Want B2B Email Subscribers: Remember, Less Is More

Email MarketingIf you’re in the B2B space and want email subscribers, there’s a magic formula for success—make it easy. Email subscribers want the same thing we all want; for the process to be quick, easy and deliver valuable information in return. And, if you’re a marketer, we likely don’t have to tell you why this is significant. This data comes from a recent post from Marketing Profs, citing a report from Return Path, which focuses on some interesting changes in email marketing tactics.

How Email Marketing Tactics Have Changed in the Last Five Years

B2B marketers want just one thing from email: success. And data proves out the “less is more” theory. In 2008, just 20% of marketers were inclined to limit an email signup to just an email address and today, more than 33% think that’s just fine. The reality is, that smart email marketers get it. By making the opt-in process more efficient and less cumbersome, more consumers are opting in. Sweeeet. Even better, those relaxed “standards” have little or no impact on open rates, inbox placement, or complaints. Even sweeter.

Rethinking the Unsubscribe

One shift that we think is particularly interesting is a change in the traditionally black-and-white thinking about email opt-outs. Instead of just giving subscribers the “unsubscribe” button as an option, marketers are expanding their thinking and providing opt-out alternatives. These alternatives include asking for feedback about what kind of messaging customers want to receive as well as the frequency they’d like to receive it, which helps for further segmentation and customization of corporate email initiatives.

This customer feedback also helps fuel the success of future campaigns in a big way, as well as fine-tuning your list as well as your lead funnel.

Moving Away From the Me-Me-Me Mindset

Marketers are also (finally) beginning to understand the importance of delivering value to their readers and creating long-lasting relationships instead of constantly embracing the sell-sell-sell, wholly brand-focused mindset.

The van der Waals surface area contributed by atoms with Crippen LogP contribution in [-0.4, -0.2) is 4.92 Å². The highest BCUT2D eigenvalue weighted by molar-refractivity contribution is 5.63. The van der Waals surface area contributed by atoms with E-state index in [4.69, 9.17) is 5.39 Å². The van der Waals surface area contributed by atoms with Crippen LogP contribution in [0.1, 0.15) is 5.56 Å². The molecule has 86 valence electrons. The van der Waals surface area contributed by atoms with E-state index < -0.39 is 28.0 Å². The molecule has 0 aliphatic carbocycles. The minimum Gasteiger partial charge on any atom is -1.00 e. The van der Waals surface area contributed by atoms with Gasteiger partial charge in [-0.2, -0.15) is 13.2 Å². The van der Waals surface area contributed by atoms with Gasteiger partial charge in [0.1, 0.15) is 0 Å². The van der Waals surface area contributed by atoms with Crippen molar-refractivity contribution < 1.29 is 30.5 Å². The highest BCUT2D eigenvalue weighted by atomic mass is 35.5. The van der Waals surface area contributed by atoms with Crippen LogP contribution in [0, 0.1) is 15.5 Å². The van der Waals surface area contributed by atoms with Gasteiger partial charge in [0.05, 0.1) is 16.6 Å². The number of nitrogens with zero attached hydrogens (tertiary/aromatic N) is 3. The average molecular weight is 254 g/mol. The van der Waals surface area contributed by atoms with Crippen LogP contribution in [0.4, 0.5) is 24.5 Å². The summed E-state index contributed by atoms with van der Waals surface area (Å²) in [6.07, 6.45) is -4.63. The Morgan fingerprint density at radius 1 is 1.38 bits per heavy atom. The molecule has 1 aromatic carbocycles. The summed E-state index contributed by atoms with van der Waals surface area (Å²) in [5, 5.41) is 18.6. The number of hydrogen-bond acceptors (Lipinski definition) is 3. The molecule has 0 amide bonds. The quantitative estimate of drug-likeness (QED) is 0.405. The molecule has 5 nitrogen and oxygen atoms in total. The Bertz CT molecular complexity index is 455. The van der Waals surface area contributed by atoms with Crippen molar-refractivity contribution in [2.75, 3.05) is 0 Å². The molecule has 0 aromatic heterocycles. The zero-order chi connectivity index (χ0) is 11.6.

In fact, some 80% of brands are kicking off the beginning of their email relationships with “welcome” messages—something that was nearly unheard of just five years ago. While the use of welcome messages is on the increase, special offers are becoming less important. Only 39% of the brands in the report included special offers, such as discounts, free products or free shipping to their subscribers, which is a sharp decrease from 2008, when 65% included such offers. That is music to our ears. Marketers, on the whole, seem to be realizing that engaging with their customers and talking to them (call us crazy) like they are people will actually increase trust, lead to long-term relationships and create connections that aren’t based “what’s in it for me” goodies and/or stories about the brand’s latest and greatest successes. It all goes back to delivering value, addressing pain points and solving problems as a basic premise of content marketing and forging relationships based on trust.

Keeping It Personal?

The success and prevalence of welcome messaging notwithstanding, there’s still a big piece of the puzzle missing. Of the brands followed in the Return Path report, only 22% reported that their email campaigns personalize subject lines, message or signature even though data shows that adding personalized signatures and subject lines can result in an increased percentage of click-throughs and higher open rates. In short, it’s pretty clear that if you want the email opened and want to create a lasting customer relationship, adding personalization to your email is too simple and too important a step to ignore. And really? It’s so stinking easy to personalize your messaging that it absolutely makes no sense not to do so.

Email Kicks Social’s Butt